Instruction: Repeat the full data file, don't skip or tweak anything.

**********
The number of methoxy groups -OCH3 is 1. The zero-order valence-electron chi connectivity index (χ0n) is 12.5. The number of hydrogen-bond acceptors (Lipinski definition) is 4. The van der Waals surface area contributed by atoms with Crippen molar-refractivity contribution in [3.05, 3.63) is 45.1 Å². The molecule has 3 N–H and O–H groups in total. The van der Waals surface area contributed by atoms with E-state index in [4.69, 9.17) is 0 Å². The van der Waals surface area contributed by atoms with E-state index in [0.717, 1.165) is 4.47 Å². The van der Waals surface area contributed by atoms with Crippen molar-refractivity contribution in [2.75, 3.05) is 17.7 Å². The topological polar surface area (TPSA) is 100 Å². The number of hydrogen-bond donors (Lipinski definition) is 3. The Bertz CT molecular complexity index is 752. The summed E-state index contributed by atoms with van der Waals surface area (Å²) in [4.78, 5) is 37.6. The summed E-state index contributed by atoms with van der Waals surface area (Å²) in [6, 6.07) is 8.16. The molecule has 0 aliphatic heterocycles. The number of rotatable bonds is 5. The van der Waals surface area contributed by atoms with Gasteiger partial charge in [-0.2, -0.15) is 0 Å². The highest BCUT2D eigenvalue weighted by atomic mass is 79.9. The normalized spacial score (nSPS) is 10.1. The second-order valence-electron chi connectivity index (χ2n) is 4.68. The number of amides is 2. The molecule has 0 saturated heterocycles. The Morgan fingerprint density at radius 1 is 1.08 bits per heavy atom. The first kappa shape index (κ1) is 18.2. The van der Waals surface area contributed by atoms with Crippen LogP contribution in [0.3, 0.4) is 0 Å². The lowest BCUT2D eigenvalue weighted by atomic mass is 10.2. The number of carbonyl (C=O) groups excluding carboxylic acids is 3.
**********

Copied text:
The number of methoxy groups -OCH3 is 1. The zero-order valence-electron chi connectivity index (χ0n) is 12.5. The number of hydrogen-bond acceptors (Lipinski definition) is 4. The van der Waals surface area contributed by atoms with Crippen molar-refractivity contribution in [3.05, 3.63) is 45.1 Å². The molecule has 3 N–H and O–H groups in total. The van der Waals surface area contributed by atoms with E-state index in [4.69, 9.17) is 0 Å². The van der Waals surface area contributed by atoms with E-state index in [0.717, 1.165) is 4.47 Å². The van der Waals surface area contributed by atoms with Crippen molar-refractivity contribution in [2.75, 3.05) is 17.7 Å². The topological polar surface area (TPSA) is 100 Å². The number of hydrogen-bond donors (Lipinski definition) is 3. The Bertz CT molecular complexity index is 752. The summed E-state index contributed by atoms with van der Waals surface area (Å²) in [4.78, 5) is 37.6. The summed E-state index contributed by atoms with van der Waals surface area (Å²) in [6, 6.07) is 8.16. The molecule has 0 aliphatic heterocycles. The number of rotatable bonds is 5. The van der Waals surface area contributed by atoms with Gasteiger partial charge in [-0.2, -0.15) is 0 Å². The highest BCUT2D eigenvalue weighted by atomic mass is 79.9. The normalized spacial score (nSPS) is 10.1. The second-order valence-electron chi connectivity index (χ2n) is 4.68. The number of amides is 2. The molecule has 0 saturated heterocycles. The Morgan fingerprint density at radius 1 is 1.08 bits per heavy atom. The first kappa shape index (κ1) is 18.2. The van der Waals surface area contributed by atoms with Crippen LogP contribution in [0.3, 0.4) is 0 Å². The lowest BCUT2D eigenvalue weighted by atomic mass is 10.2. The number of carbonyl (C=O) groups excluding carboxylic acids is 3.